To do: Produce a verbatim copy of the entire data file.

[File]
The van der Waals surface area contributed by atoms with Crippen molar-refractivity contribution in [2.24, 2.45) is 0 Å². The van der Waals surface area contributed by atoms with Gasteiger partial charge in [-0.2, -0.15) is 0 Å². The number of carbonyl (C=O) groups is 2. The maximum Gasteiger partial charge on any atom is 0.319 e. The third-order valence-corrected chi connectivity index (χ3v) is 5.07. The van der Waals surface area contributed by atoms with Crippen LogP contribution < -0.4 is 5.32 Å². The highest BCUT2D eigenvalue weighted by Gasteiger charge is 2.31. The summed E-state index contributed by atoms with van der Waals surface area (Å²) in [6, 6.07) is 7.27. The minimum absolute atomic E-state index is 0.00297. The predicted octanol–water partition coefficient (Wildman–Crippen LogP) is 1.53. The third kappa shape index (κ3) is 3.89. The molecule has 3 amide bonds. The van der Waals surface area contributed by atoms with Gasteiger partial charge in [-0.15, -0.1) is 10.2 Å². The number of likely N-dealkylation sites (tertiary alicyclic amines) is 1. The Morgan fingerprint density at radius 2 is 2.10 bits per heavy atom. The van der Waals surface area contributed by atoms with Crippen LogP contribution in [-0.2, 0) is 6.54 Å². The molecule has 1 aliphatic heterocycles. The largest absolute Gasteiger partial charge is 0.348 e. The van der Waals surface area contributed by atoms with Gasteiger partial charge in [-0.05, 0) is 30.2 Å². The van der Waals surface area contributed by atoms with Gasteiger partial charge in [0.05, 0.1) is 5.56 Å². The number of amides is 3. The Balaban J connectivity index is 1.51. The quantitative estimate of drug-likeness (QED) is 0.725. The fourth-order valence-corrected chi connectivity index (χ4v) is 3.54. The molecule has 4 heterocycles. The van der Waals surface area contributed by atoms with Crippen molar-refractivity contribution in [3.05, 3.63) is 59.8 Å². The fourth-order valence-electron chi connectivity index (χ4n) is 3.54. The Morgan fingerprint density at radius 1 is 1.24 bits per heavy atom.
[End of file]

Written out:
The van der Waals surface area contributed by atoms with Crippen molar-refractivity contribution in [2.24, 2.45) is 0 Å². The van der Waals surface area contributed by atoms with Gasteiger partial charge in [-0.2, -0.15) is 0 Å². The number of carbonyl (C=O) groups is 2. The maximum Gasteiger partial charge on any atom is 0.319 e. The third-order valence-corrected chi connectivity index (χ3v) is 5.07. The van der Waals surface area contributed by atoms with Crippen LogP contribution < -0.4 is 5.32 Å². The highest BCUT2D eigenvalue weighted by Gasteiger charge is 2.31. The summed E-state index contributed by atoms with van der Waals surface area (Å²) in [6, 6.07) is 7.27. The minimum absolute atomic E-state index is 0.00297. The predicted octanol–water partition coefficient (Wildman–Crippen LogP) is 1.53. The third kappa shape index (κ3) is 3.89. The molecule has 3 amide bonds. The van der Waals surface area contributed by atoms with Gasteiger partial charge in [-0.15, -0.1) is 10.2 Å². The number of likely N-dealkylation sites (tertiary alicyclic amines) is 1. The Morgan fingerprint density at radius 2 is 2.10 bits per heavy atom. The van der Waals surface area contributed by atoms with Crippen LogP contribution in [-0.2, 0) is 6.54 Å². The molecule has 1 aliphatic heterocycles. The largest absolute Gasteiger partial charge is 0.348 e. The van der Waals surface area contributed by atoms with Gasteiger partial charge in [-0.05, 0) is 30.2 Å². The van der Waals surface area contributed by atoms with Gasteiger partial charge in [0.05, 0.1) is 5.56 Å². The number of amides is 3. The Balaban J connectivity index is 1.51. The quantitative estimate of drug-likeness (QED) is 0.725. The fourth-order valence-corrected chi connectivity index (χ4v) is 3.54. The molecule has 4 heterocycles. The van der Waals surface area contributed by atoms with Crippen molar-refractivity contribution in [3.05, 3.63) is 59.8 Å². The fourth-order valence-electron chi connectivity index (χ4n) is 3.54. The Morgan fingerprint density at radius 1 is 1.24 bits per heavy atom.